You might not recognize Chuck Mangione’s mega-hit "Feels So Good" by its title, but take a listen. Chances are you’ll recognize the timeless smooth jazz classic instantly. And then you’ll probably be humming it the rest of the day.
I am, anyway. Because this morning I was on hand when a very dapper Mangione, dressed in all black, signed away a cache of his musical memorabilia to the Smithsonian's National Museum of American History. A very soft-spoken Mangione told me this, "I tried to give items that represented certain significant times in my career." Included in the donation were his signature brown felt hat (above), scores to his most important works (including the Grammy-winning single "Feels So Good," "Bellavia," "Land of Make Believe," and "Hill Where the Lord Hides," among others), albums and photographs. He even offered an animation cell from "King of the Hill," the television series on which Mangione plays himself—"I'm Chuck Mangione, and saving money at Mega-Lo Mart Feels So Good!"
This donation launches the Smithsonian’s eighth annual Jazz Appreciation Month, and D.C.’s own rising jazz star Marcus Johnson was on hand to kick off the press conference with a tribute to Mangione.
Mangione, the jazz flugelhornist extraordinaire and king of that especially melodic style hinted that he wasn't through yet with the Smithsonian and that more might be coming. "They’re not getting a horn yet, but someday they will!"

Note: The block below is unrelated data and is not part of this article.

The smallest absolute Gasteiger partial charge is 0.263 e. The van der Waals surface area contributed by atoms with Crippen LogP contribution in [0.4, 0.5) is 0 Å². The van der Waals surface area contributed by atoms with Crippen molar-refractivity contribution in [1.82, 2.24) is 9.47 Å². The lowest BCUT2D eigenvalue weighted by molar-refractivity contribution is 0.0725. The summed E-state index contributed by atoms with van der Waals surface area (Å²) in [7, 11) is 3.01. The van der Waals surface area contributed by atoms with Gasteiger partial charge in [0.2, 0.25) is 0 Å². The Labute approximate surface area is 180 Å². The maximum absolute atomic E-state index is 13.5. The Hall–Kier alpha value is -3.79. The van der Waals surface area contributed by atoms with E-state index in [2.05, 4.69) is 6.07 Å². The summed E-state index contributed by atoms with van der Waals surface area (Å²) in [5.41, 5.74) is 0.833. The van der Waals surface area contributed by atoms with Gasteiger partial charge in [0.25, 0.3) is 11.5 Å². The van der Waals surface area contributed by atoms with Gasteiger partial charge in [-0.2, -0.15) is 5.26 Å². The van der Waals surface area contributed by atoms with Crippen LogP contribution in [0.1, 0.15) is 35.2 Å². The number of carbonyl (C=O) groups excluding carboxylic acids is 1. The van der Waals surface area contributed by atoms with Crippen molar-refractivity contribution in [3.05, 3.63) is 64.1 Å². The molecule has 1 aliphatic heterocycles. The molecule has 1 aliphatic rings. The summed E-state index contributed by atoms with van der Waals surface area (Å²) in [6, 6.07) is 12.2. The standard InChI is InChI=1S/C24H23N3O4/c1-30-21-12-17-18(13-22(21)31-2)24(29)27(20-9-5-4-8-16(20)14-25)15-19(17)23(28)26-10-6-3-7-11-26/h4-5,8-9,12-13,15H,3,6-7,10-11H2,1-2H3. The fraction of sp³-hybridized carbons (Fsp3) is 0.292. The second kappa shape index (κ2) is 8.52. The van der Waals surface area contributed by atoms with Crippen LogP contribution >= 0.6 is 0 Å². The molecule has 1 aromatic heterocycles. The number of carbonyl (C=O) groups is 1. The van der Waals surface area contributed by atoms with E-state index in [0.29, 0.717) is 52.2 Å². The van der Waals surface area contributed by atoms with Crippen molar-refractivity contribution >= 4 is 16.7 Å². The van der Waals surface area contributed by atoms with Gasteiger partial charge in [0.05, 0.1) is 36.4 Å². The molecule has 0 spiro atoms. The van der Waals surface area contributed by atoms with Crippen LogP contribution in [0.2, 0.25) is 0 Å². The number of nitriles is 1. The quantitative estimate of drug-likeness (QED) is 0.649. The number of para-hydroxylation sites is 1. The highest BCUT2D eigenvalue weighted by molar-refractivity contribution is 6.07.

Read a quick Q&A I did with Mangione after the jump
-- Posted by Jeff Campagna
Jeff Campagna: What does it mean to you to donate items and memorabilia of yours to the Smithsonian, especially during jazz appreciation month?
Chuck Mangione: I’m very honored to be included with the previous people who have donated. I walked through the hall and I saw Dizzy (Gillespie) and I saw Benny Goodman, and I saw Duke Ellington - those are some heavyweight people to be included with.
JC: How did you decide which items to give Smithsonian?
CM: I tried to give items that represented certain significant times in my career – they’re not getting a horn yet, but someday they will
JC: Would you rather be known for your composition and arranging skills or for your instrumental chops and tone of your playing?
CM: If you write a composition it will last forever. As a performer you go out there, you play night after night, and some nights you’re batting .400, and other nights you might not be that high. I enjoy both. I like the longevity, the Smithsonian-kind-of-feeling of writing a composition that people can remember and see, and then if it’s recorded, then all the better.
JC: You’ve got a reputation as being a very generous sharer of musical knowledge. Why do you feel this is very important, especially at this time?
CM: I think we’re going through a period of time in music where there are no real giants, no Zen masters of music, like Charlie Parker, Dizzy Gillespie. But there are a surprising number of young people who seem to somehow have found the music, and so I think it’s important to nurture them. In order to go forward they should be looking back and examining the greats that came along. Instrumental music is something that speaks to everybody. I’ve traveled the world, and nobody has any problem understanding what we’re doing and our music is as popular in Korea, Japan, and Poland as it is here.
JC: What’s the one thing you’d like an audience to take away from a live show of yours?
CM: I know they will be impressed by the individuals performing. But mostly they will go away with a warm feeling in their hearts, and perhaps remembering a melody. Melodic music was always something I loved and thrived on, and I think that’s what’s kept us around for such a long time.